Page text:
Grindavík lava fields in Iceland
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Grindavík lava fields in Iceland

Text and photos by Erik Sturkell

On the 19th of February I traveled to Iceland to spend a week. There were a lot of things to attend both big and small. I had hopes high to be able to visit Grindavík and to see the new lava fields. This wish came through and on Wednesday (21st) I could join Freysteinn and Sveinbjörn on an excursion for PhD students. They traveled in the HiLux and I followed in my own car. We stopped at several places in and around Grindavík. The map in figure 1 shows the Grindavík area with the new lava fields and the town. The different stops on the excursion are shown, too. The numbers of the stops are included in the figure captions, note that only a selected stops are shown. 

We stopped at the former intersection Grindavík and the Blue lagune which was buried by the February lava (Stop 2, figure 2). This lava flow continued downhill and cut the hot water pipeline, which was repaired within days after the end of the eruption. Next, we drove to one of the barriers made to stop or deflect the lava or gain time (Stop 3, figure 3). During the January eruption, a short eruptive fissure opened just at the town limit with some small craters (Stop 6, figure 4). The lava just entered the town destroying three houses (Stop 7, figure 5). We went east of the town and drove a track to a viewpoint from which the eruptive fissure for the February eruption were sitting on top of the fissure formed in the December eruption (Stop 8, figure 6). We drove back to the barrier just north-east of Grindavík. The western part of the barrier deflected some of the lava, but at the gap of the road the lava flowed a short distance towards the town. In the eastern part of the barrier the eruptive fissure opened directly under it and lava flowed out on both sides of the barrier. Also, the amount of lava produced the barrier was over drowned (Stop 11, figure 7). Thank you for an interesting excursion!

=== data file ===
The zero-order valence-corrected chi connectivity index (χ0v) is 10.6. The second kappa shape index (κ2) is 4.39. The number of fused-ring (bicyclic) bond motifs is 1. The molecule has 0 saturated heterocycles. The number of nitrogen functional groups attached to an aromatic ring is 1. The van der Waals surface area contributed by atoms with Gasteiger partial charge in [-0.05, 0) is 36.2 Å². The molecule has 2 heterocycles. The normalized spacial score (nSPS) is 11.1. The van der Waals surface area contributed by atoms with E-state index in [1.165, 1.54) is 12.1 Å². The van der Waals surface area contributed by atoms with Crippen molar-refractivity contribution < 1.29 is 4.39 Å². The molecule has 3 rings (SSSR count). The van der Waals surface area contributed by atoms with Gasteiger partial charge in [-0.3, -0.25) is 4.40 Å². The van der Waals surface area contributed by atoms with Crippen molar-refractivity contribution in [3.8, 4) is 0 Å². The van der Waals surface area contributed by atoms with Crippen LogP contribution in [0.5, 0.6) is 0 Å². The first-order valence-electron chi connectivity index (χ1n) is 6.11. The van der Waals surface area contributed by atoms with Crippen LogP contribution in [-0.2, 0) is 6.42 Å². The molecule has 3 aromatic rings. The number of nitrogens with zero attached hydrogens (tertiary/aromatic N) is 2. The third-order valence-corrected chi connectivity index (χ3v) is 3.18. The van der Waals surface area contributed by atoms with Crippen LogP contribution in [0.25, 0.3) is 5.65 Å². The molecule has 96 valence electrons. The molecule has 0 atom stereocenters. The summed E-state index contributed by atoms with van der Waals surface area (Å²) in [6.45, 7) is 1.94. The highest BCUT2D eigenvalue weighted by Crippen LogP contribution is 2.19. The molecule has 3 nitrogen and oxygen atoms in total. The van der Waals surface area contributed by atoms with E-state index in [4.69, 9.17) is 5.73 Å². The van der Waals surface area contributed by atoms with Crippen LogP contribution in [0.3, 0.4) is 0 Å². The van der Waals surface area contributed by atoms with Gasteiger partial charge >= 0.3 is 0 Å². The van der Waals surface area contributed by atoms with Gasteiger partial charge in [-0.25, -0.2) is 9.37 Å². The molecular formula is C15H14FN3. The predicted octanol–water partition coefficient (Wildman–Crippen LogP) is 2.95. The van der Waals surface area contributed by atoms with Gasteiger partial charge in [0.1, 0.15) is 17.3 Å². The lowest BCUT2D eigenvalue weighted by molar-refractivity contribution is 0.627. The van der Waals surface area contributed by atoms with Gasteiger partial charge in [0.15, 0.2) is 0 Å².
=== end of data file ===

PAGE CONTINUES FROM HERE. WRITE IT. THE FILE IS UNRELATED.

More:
Now to something completely different – a reflection

One of the days was sunny and I took a walk around downtown starting with a late lunch at Vitabarinn. Continued to Laugarvegurinn and looking at the changes. Passing by Karastigur where the SIRKUS bar was located (frequently visited in the past) there is now a place with the name KOKTEIL BARINN, see the photograph before and after (figures 8 & 9). It had a total make over and has a posher appearance. If you desire to visit SIRKUS you need to go to the Faroe islands (figure 10), which is considered as sin’s nest by some of the locals.

Figure 1. Map showing the recent lava flows close to Grindavík. The excursion on Wednesday 21st of February had 13 stops which are marked on the map.

Figure 2. Stop 2, at the intersection of the Grindavík road and the road to the Blue lagune.

Figure 3. Stop 3, the barrier to deflect lava that can threaten the power station Svartsengi.

Figure 4. Stop 6, the northeastern end of the crater row formed the 19th of January just north-east of the town limit.

Figure 5a & b. Stop 7. the lava entered the Grindavík on the 19th of January destroying three houses.

Figure 6. Stop 8, overlooking the February crater row, which sits on top of the crater row formed in December.

Figure 7. The eruptive fissure that opened on the 18th of January was running on both sides and under the barrier. Photograph taken from the barrier towards north-east.

Figure 8. The Bar SIRKUS at Karastigur back in 2008.

Figure 9. The replacement of SIRKUS in 2024 KOKTEIL BARINN.

Figure 10. To visit SIRKUS you need to go to the Faroes islands (photo 2010).